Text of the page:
In the star-making role of Jessa on the HBO series Girls, Jemima Kirke was a force of nature: effortlessly charming and notoriously unreliable, a generator of chaos for chaos’s sake. Jessa embodied a certain brand of cool, but she left a trail of broken friendships and toxic relationships in her wake, the collateral damage of her self-destructive tendencies. In her most recent roles, Kirke continues to complicate this “cool girl” image — first as a strictly sex-negative headmistress in the third season of Sex Education and now with Hulu’s newest Sally Rooney adaptation, Conversations With Friends. Kirke plays Melissa, an accomplished writer who she represents the type of artist Frances (Alison Oliver) might one day hope to be — even as Frances begins an affair with Melissa’s husband, Nick (Joe Alwyn). If there’s a Jessa-like character in the series, it’s not Melissa; in fact, Melissa probably would’ve been one of Jessa’s victims. But Kirke dodges the scorned wife archetype by imbuing Melissa with depth in just a few key scenes, giving a master class in complex supporting performances. On a call with Vulture, Kirke dove deep into the mind of Melissa, including her motivation in permitting Nick’s relationship with Frances.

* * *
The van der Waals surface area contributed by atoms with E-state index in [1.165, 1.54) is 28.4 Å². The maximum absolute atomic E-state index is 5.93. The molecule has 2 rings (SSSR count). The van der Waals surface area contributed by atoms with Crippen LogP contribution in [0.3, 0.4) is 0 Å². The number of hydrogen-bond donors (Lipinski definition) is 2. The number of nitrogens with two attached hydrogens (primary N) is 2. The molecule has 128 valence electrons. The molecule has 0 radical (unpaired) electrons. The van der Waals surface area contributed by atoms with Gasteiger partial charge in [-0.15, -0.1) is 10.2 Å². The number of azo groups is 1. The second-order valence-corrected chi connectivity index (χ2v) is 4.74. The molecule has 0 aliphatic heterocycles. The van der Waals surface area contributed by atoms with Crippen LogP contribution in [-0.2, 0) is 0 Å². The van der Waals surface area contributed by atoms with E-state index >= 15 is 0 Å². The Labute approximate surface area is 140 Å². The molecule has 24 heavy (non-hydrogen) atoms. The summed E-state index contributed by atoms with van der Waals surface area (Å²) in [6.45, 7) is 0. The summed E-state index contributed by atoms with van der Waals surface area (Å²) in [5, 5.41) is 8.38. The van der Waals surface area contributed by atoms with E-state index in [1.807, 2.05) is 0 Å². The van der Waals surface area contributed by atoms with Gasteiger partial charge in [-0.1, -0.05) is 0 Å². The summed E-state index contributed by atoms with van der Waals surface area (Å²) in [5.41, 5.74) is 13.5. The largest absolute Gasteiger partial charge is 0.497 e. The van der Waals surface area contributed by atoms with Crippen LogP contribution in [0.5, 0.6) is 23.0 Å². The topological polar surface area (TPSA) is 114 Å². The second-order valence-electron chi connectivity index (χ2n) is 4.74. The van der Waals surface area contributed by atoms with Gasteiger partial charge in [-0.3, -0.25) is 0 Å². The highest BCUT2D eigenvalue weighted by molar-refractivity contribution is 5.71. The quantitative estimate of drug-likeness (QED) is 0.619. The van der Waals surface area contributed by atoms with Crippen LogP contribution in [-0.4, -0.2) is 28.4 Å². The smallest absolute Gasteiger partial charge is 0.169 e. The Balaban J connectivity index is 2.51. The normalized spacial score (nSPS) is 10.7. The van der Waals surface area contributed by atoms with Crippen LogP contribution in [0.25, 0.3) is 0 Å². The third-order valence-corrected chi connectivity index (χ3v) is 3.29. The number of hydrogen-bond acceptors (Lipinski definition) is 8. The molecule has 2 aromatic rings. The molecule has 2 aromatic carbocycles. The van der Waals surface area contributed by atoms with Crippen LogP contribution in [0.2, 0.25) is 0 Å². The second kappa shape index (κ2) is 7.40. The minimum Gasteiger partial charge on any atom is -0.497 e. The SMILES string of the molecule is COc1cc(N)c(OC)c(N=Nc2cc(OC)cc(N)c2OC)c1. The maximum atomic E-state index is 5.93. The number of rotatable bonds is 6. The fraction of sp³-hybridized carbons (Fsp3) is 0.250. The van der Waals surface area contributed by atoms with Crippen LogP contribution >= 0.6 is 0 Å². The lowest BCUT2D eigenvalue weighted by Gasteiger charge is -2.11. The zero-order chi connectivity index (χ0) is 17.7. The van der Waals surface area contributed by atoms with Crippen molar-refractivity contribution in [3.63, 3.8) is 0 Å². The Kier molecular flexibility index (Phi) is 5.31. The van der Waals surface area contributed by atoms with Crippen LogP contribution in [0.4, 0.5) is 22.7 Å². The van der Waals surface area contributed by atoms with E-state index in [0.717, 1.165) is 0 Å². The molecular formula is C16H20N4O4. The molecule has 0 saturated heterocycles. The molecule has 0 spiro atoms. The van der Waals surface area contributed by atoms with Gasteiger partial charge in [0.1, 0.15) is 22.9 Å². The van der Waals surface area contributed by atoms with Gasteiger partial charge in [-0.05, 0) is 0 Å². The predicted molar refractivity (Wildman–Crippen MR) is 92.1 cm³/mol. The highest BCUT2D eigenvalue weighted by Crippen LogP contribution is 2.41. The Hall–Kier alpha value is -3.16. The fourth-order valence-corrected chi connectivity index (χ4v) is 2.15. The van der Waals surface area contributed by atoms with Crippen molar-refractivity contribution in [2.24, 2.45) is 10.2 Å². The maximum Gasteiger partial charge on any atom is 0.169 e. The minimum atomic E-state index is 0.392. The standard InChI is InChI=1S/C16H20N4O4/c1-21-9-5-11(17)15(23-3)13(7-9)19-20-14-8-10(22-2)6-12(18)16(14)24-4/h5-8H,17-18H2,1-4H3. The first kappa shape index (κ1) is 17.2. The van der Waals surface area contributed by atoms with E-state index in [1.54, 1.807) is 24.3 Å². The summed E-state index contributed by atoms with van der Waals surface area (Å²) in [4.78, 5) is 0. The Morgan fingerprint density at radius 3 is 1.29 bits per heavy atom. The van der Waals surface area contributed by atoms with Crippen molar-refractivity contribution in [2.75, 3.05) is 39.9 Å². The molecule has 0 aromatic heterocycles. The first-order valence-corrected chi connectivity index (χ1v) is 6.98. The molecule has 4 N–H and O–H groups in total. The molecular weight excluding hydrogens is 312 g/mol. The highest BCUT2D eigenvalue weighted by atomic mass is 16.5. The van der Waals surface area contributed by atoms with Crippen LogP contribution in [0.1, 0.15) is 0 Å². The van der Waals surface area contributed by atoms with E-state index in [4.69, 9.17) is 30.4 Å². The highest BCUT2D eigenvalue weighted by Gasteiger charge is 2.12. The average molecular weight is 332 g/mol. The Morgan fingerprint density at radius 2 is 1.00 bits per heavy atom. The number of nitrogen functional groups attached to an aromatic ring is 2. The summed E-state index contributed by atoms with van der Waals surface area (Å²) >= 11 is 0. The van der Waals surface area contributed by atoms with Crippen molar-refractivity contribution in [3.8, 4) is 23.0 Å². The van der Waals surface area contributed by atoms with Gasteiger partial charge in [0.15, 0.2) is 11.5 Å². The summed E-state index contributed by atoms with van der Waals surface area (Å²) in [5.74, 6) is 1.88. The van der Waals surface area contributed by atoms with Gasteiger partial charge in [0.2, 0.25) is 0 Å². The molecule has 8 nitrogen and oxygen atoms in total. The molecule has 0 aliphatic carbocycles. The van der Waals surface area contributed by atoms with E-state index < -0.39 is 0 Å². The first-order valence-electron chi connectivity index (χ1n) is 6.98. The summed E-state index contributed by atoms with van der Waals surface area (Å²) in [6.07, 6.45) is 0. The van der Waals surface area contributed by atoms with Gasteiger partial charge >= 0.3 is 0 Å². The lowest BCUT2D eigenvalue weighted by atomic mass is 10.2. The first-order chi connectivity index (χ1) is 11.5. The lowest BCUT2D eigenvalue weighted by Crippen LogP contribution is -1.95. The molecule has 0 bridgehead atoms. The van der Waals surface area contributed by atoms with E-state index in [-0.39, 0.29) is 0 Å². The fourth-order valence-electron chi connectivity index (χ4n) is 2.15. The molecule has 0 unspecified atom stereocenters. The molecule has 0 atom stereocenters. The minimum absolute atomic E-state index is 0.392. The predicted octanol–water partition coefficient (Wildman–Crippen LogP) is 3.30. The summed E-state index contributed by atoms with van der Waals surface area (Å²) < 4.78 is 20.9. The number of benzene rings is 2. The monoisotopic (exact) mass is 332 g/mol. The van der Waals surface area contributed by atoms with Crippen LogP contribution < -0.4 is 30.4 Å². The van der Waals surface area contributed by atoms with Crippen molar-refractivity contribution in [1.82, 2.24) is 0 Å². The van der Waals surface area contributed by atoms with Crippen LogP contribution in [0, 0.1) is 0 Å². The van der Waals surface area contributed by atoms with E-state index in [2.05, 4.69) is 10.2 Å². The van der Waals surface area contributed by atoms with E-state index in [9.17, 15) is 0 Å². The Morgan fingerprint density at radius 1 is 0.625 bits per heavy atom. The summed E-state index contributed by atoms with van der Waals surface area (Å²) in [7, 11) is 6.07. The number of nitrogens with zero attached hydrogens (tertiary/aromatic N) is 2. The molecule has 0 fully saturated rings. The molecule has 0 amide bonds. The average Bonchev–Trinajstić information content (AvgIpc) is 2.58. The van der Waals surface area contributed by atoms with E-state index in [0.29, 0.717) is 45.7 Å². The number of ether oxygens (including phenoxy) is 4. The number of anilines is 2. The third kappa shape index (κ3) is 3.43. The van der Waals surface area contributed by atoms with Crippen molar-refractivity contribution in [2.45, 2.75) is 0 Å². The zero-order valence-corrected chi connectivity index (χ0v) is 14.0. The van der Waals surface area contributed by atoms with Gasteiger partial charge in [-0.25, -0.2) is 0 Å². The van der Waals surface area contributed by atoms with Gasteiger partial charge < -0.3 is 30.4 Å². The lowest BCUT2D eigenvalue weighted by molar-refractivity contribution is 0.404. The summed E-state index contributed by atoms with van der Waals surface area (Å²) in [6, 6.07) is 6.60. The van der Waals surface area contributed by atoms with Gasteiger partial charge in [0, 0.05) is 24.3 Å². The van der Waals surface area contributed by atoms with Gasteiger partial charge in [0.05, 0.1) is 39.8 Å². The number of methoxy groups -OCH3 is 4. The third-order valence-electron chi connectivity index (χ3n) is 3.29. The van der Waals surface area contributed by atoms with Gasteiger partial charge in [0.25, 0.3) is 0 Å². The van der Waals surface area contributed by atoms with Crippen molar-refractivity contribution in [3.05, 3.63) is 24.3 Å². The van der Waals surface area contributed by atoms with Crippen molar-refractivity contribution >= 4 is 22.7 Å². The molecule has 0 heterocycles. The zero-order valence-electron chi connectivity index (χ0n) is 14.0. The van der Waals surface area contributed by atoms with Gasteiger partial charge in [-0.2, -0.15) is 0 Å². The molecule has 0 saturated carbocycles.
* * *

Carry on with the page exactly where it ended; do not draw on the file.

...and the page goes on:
What, in your eyes, makes it difficult for Melissa to be married to Nick? She calls him “pathologically passive.”
I think that phrase is the opposite of what she is. To be with someone who is passive, as someone who is not, can be great because it can create that nice tension in a relationship, that friction that is good in social settings. You have someone who can speak for you when you don’t feel like it. You have someone who knows how to start a conversation when you don’t. But in the intimate aspects, when you’re alone and arguing, to have a passive person is extremely frustrating.
Melissa has had this affair, and she’s in the doghouse. She has to find her place within the relationship right now because it’s shifted. In a way, she’s waiting. She’s waiting for him to be okay and waiting for him to accept her again. That means maybe taking a step back from her louder, bolder personality to give someone else space, which she’s not used to.
Comparing that to Nick’s relationship with Frances, it seems like it can be even harder for two people who are both very passive to be in a relationship. Nick and Frances’s problems may be different from Melissa and Nick’s, but having two passive people poses its own issues.
I think that’s what’s so frustrating about watching Frances and Nick together. They’re never saying the thing that needs to be said. As a viewer, you want to scream it for them. The thing they’re arguing about is something they’ve come to the edge of, but neither has the guts to say it. That’s when a more aggressive person is useful, to pull that out of a passive person. Neither of them have that capacity.